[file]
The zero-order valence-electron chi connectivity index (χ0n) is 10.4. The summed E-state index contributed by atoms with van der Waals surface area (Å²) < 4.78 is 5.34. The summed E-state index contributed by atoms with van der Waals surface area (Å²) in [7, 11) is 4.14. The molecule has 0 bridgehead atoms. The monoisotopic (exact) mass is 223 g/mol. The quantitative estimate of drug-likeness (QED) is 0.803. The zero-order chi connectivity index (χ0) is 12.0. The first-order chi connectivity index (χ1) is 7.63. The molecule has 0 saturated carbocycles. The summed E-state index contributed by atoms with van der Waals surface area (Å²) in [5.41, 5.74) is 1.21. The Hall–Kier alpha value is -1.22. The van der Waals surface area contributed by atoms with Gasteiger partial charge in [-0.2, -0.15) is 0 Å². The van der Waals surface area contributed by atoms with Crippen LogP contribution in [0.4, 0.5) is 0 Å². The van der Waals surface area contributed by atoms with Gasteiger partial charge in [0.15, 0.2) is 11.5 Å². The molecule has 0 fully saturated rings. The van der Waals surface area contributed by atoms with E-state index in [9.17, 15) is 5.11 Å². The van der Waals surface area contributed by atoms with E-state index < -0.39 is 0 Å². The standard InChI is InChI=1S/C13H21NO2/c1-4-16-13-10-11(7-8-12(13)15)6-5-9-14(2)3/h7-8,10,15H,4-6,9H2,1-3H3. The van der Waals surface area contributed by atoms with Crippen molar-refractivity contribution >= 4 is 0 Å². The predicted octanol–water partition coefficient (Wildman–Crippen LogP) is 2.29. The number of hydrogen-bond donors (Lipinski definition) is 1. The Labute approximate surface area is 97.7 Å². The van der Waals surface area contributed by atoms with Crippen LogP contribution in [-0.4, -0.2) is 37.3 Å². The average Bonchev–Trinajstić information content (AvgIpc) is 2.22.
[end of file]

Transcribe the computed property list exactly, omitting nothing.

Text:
The zero-order valence-electron chi connectivity index (χ0n) is 10.4. The summed E-state index contributed by atoms with van der Waals surface area (Å²) < 4.78 is 5.34. The summed E-state index contributed by atoms with van der Waals surface area (Å²) in [7, 11) is 4.14. The molecule has 0 bridgehead atoms. The monoisotopic (exact) mass is 223 g/mol. The quantitative estimate of drug-likeness (QED) is 0.803. The zero-order chi connectivity index (χ0) is 12.0. The first-order chi connectivity index (χ1) is 7.63. The molecule has 0 saturated carbocycles. The summed E-state index contributed by atoms with van der Waals surface area (Å²) in [5.41, 5.74) is 1.21. The Hall–Kier alpha value is -1.22. The van der Waals surface area contributed by atoms with Gasteiger partial charge in [-0.2, -0.15) is 0 Å². The van der Waals surface area contributed by atoms with Crippen LogP contribution in [0.4, 0.5) is 0 Å². The van der Waals surface area contributed by atoms with Gasteiger partial charge in [0.15, 0.2) is 11.5 Å². The molecule has 0 fully saturated rings. The van der Waals surface area contributed by atoms with E-state index in [9.17, 15) is 5.11 Å². The van der Waals surface area contributed by atoms with E-state index < -0.39 is 0 Å². The standard InChI is InChI=1S/C13H21NO2/c1-4-16-13-10-11(7-8-12(13)15)6-5-9-14(2)3/h7-8,10,15H,4-6,9H2,1-3H3. The van der Waals surface area contributed by atoms with Crippen molar-refractivity contribution >= 4 is 0 Å². The predicted octanol–water partition coefficient (Wildman–Crippen LogP) is 2.29. The number of hydrogen-bond donors (Lipinski definition) is 1. The Labute approximate surface area is 97.7 Å². The van der Waals surface area contributed by atoms with Crippen LogP contribution in [-0.4, -0.2) is 37.3 Å². The average Bonchev–Trinajstić information content (AvgIpc) is 2.22.